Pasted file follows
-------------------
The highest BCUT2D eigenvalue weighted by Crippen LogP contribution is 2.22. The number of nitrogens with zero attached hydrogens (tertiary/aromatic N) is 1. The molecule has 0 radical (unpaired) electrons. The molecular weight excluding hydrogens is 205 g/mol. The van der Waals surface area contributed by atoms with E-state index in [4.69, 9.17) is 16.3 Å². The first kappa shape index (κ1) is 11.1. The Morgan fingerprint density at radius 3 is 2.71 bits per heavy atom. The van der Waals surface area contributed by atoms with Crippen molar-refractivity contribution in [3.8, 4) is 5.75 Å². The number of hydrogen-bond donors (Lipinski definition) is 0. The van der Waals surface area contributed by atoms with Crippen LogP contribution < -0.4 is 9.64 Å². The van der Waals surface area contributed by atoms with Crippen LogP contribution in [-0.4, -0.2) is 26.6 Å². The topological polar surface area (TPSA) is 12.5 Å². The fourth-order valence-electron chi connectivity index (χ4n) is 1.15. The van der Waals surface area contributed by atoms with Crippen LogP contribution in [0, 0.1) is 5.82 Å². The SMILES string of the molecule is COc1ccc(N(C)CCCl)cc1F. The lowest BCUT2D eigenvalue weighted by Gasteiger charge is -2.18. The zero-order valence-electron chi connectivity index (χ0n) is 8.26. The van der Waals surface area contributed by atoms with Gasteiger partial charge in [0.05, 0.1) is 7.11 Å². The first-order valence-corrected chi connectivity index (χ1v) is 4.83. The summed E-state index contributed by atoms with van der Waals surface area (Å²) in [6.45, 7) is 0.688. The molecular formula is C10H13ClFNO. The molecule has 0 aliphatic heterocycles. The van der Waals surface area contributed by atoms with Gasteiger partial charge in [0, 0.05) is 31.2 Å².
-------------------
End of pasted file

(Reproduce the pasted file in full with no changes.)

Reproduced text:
The highest BCUT2D eigenvalue weighted by Crippen LogP contribution is 2.22. The number of nitrogens with zero attached hydrogens (tertiary/aromatic N) is 1. The molecule has 0 radical (unpaired) electrons. The molecular weight excluding hydrogens is 205 g/mol. The van der Waals surface area contributed by atoms with E-state index in [4.69, 9.17) is 16.3 Å². The first kappa shape index (κ1) is 11.1. The Morgan fingerprint density at radius 3 is 2.71 bits per heavy atom. The van der Waals surface area contributed by atoms with Crippen molar-refractivity contribution in [3.8, 4) is 5.75 Å². The number of hydrogen-bond donors (Lipinski definition) is 0. The van der Waals surface area contributed by atoms with Crippen LogP contribution < -0.4 is 9.64 Å². The van der Waals surface area contributed by atoms with Crippen LogP contribution in [-0.4, -0.2) is 26.6 Å². The topological polar surface area (TPSA) is 12.5 Å². The fourth-order valence-electron chi connectivity index (χ4n) is 1.15. The van der Waals surface area contributed by atoms with Crippen LogP contribution in [0, 0.1) is 5.82 Å². The SMILES string of the molecule is COc1ccc(N(C)CCCl)cc1F. The lowest BCUT2D eigenvalue weighted by Gasteiger charge is -2.18. The zero-order valence-electron chi connectivity index (χ0n) is 8.26. The van der Waals surface area contributed by atoms with Gasteiger partial charge in [0.05, 0.1) is 7.11 Å². The first-order valence-corrected chi connectivity index (χ1v) is 4.83. The summed E-state index contributed by atoms with van der Waals surface area (Å²) in [6.45, 7) is 0.688. The molecular formula is C10H13ClFNO. The molecule has 0 aliphatic heterocycles. The van der Waals surface area contributed by atoms with Gasteiger partial charge in [0, 0.05) is 31.2 Å².